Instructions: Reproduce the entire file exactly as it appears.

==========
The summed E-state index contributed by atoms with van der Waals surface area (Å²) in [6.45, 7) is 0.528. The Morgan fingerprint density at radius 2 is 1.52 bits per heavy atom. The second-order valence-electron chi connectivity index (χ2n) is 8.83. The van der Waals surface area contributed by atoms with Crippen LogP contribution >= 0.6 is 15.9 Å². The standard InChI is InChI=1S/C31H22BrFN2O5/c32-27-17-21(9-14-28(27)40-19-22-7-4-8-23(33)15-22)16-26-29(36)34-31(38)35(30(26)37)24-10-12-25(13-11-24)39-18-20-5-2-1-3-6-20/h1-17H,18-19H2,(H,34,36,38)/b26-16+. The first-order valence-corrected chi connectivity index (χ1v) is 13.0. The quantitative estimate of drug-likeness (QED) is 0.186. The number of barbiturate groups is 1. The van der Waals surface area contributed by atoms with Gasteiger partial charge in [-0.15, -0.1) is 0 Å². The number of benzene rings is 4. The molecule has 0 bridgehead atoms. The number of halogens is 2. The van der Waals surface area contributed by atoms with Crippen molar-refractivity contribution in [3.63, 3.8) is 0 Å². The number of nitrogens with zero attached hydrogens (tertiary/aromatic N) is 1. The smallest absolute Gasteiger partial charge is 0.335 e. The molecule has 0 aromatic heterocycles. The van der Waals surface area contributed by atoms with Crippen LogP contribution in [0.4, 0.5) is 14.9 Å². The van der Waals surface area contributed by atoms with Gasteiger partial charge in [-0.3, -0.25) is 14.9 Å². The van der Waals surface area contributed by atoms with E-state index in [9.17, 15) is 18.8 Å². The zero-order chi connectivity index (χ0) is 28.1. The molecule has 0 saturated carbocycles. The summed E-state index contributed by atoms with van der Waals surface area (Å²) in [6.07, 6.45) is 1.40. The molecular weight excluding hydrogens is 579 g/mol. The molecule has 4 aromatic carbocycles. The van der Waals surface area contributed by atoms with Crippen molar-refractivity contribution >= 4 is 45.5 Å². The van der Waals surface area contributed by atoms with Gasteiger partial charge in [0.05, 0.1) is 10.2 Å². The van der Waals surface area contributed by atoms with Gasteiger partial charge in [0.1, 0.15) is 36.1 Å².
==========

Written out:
The summed E-state index contributed by atoms with van der Waals surface area (Å²) in [6.45, 7) is 0.528. The Morgan fingerprint density at radius 2 is 1.52 bits per heavy atom. The second-order valence-electron chi connectivity index (χ2n) is 8.83. The van der Waals surface area contributed by atoms with Crippen LogP contribution >= 0.6 is 15.9 Å². The standard InChI is InChI=1S/C31H22BrFN2O5/c32-27-17-21(9-14-28(27)40-19-22-7-4-8-23(33)15-22)16-26-29(36)34-31(38)35(30(26)37)24-10-12-25(13-11-24)39-18-20-5-2-1-3-6-20/h1-17H,18-19H2,(H,34,36,38)/b26-16+. The first-order valence-corrected chi connectivity index (χ1v) is 13.0. The quantitative estimate of drug-likeness (QED) is 0.186. The number of barbiturate groups is 1. The van der Waals surface area contributed by atoms with Gasteiger partial charge in [-0.15, -0.1) is 0 Å². The number of benzene rings is 4. The molecule has 0 bridgehead atoms. The number of halogens is 2. The van der Waals surface area contributed by atoms with Crippen molar-refractivity contribution in [3.63, 3.8) is 0 Å². The number of nitrogens with zero attached hydrogens (tertiary/aromatic N) is 1. The smallest absolute Gasteiger partial charge is 0.335 e. The molecule has 0 aromatic heterocycles. The van der Waals surface area contributed by atoms with Crippen LogP contribution in [0.4, 0.5) is 14.9 Å². The van der Waals surface area contributed by atoms with Gasteiger partial charge in [-0.3, -0.25) is 14.9 Å². The van der Waals surface area contributed by atoms with E-state index in [9.17, 15) is 18.8 Å². The zero-order chi connectivity index (χ0) is 28.1. The molecule has 0 saturated carbocycles. The summed E-state index contributed by atoms with van der Waals surface area (Å²) in [6.07, 6.45) is 1.40. The molecular weight excluding hydrogens is 579 g/mol. The molecule has 4 aromatic carbocycles. The van der Waals surface area contributed by atoms with Crippen molar-refractivity contribution >= 4 is 45.5 Å². The van der Waals surface area contributed by atoms with Gasteiger partial charge in [0.05, 0.1) is 10.2 Å². The van der Waals surface area contributed by atoms with Gasteiger partial charge in [0.1, 0.15) is 36.1 Å².